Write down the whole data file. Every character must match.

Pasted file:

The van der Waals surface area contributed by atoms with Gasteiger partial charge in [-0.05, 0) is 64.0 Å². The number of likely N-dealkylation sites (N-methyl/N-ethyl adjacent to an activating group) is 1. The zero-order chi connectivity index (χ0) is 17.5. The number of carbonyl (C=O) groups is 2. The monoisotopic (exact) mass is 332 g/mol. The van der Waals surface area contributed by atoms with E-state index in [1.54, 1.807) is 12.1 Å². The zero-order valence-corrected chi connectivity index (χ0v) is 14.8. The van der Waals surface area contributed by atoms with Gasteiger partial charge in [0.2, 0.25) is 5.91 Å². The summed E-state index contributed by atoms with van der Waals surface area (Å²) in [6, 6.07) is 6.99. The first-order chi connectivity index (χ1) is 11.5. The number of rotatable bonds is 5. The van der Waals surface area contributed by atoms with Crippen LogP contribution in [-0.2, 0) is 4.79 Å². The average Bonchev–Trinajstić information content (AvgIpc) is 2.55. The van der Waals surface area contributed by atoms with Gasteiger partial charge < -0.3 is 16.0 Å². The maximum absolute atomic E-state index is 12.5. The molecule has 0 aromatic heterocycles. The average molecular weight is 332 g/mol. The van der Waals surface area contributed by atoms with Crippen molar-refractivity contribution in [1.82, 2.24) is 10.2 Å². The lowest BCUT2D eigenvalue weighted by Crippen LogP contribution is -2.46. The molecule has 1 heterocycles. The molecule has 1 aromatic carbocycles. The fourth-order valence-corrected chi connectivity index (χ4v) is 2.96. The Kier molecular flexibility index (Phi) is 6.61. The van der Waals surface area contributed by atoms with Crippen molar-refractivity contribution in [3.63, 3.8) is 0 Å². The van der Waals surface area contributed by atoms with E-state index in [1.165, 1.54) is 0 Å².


The van der Waals surface area contributed by atoms with Gasteiger partial charge in [-0.05, 0) is 64.0 Å². The number of likely N-dealkylation sites (N-methyl/N-ethyl adjacent to an activating group) is 1. The zero-order chi connectivity index (χ0) is 17.5. The number of carbonyl (C=O) groups is 2. The monoisotopic (exact) mass is 332 g/mol. The van der Waals surface area contributed by atoms with E-state index in [1.54, 1.807) is 12.1 Å². The zero-order valence-corrected chi connectivity index (χ0v) is 14.8. The van der Waals surface area contributed by atoms with Gasteiger partial charge in [0.2, 0.25) is 5.91 Å². The summed E-state index contributed by atoms with van der Waals surface area (Å²) in [6, 6.07) is 6.99. The first-order chi connectivity index (χ1) is 11.5. The number of rotatable bonds is 5. The van der Waals surface area contributed by atoms with Crippen LogP contribution in [-0.2, 0) is 4.79 Å². The average Bonchev–Trinajstić information content (AvgIpc) is 2.55. The van der Waals surface area contributed by atoms with Gasteiger partial charge < -0.3 is 16.0 Å². The maximum absolute atomic E-state index is 12.5. The molecule has 0 aromatic heterocycles. The average molecular weight is 332 g/mol. The van der Waals surface area contributed by atoms with Crippen molar-refractivity contribution in [1.82, 2.24) is 10.2 Å². The lowest BCUT2D eigenvalue weighted by Crippen LogP contribution is -2.46. The molecule has 1 heterocycles. The molecule has 1 aromatic carbocycles. The fourth-order valence-corrected chi connectivity index (χ4v) is 2.96. The Kier molecular flexibility index (Phi) is 6.61. The van der Waals surface area contributed by atoms with Crippen molar-refractivity contribution in [3.63, 3.8) is 0 Å². The van der Waals surface area contributed by atoms with E-state index in [1.165, 1.54) is 0 Å².